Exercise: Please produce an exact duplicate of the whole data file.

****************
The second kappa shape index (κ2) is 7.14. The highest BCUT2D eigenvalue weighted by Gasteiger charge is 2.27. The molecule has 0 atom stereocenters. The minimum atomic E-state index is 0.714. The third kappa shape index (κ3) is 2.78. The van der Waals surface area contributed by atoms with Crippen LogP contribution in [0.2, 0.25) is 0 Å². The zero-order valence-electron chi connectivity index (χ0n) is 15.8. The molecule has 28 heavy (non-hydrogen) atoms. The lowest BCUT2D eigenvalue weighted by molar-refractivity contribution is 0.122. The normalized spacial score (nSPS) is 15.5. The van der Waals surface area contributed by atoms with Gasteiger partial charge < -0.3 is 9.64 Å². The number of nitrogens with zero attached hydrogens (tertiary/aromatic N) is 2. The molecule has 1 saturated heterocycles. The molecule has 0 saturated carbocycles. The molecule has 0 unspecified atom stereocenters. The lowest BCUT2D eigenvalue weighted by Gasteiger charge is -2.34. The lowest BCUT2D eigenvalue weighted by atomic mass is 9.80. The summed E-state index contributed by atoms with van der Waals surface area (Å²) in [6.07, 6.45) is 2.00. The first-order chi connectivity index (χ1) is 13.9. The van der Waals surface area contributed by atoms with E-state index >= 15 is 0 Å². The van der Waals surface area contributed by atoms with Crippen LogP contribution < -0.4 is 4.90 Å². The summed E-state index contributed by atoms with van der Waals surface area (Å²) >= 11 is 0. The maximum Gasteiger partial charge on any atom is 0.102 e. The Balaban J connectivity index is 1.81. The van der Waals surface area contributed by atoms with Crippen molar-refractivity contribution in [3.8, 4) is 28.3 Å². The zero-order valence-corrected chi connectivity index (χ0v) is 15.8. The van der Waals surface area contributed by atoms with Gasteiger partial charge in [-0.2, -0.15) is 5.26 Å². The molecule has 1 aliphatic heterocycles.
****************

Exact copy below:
The second kappa shape index (κ2) is 7.14. The highest BCUT2D eigenvalue weighted by Gasteiger charge is 2.27. The molecule has 0 atom stereocenters. The minimum atomic E-state index is 0.714. The third kappa shape index (κ3) is 2.78. The van der Waals surface area contributed by atoms with Crippen LogP contribution in [0.2, 0.25) is 0 Å². The zero-order valence-electron chi connectivity index (χ0n) is 15.8. The molecule has 28 heavy (non-hydrogen) atoms. The lowest BCUT2D eigenvalue weighted by molar-refractivity contribution is 0.122. The normalized spacial score (nSPS) is 15.5. The van der Waals surface area contributed by atoms with Gasteiger partial charge < -0.3 is 9.64 Å². The number of nitrogens with zero attached hydrogens (tertiary/aromatic N) is 2. The molecule has 1 saturated heterocycles. The molecule has 0 saturated carbocycles. The molecule has 0 unspecified atom stereocenters. The lowest BCUT2D eigenvalue weighted by Gasteiger charge is -2.34. The lowest BCUT2D eigenvalue weighted by atomic mass is 9.80. The summed E-state index contributed by atoms with van der Waals surface area (Å²) in [6.07, 6.45) is 2.00. The first-order chi connectivity index (χ1) is 13.9. The van der Waals surface area contributed by atoms with E-state index >= 15 is 0 Å². The van der Waals surface area contributed by atoms with Crippen LogP contribution < -0.4 is 4.90 Å². The summed E-state index contributed by atoms with van der Waals surface area (Å²) >= 11 is 0. The maximum Gasteiger partial charge on any atom is 0.102 e. The Balaban J connectivity index is 1.81. The van der Waals surface area contributed by atoms with Crippen molar-refractivity contribution in [3.8, 4) is 28.3 Å². The zero-order valence-corrected chi connectivity index (χ0v) is 15.8. The van der Waals surface area contributed by atoms with Gasteiger partial charge in [-0.2, -0.15) is 5.26 Å². The molecule has 1 aliphatic heterocycles.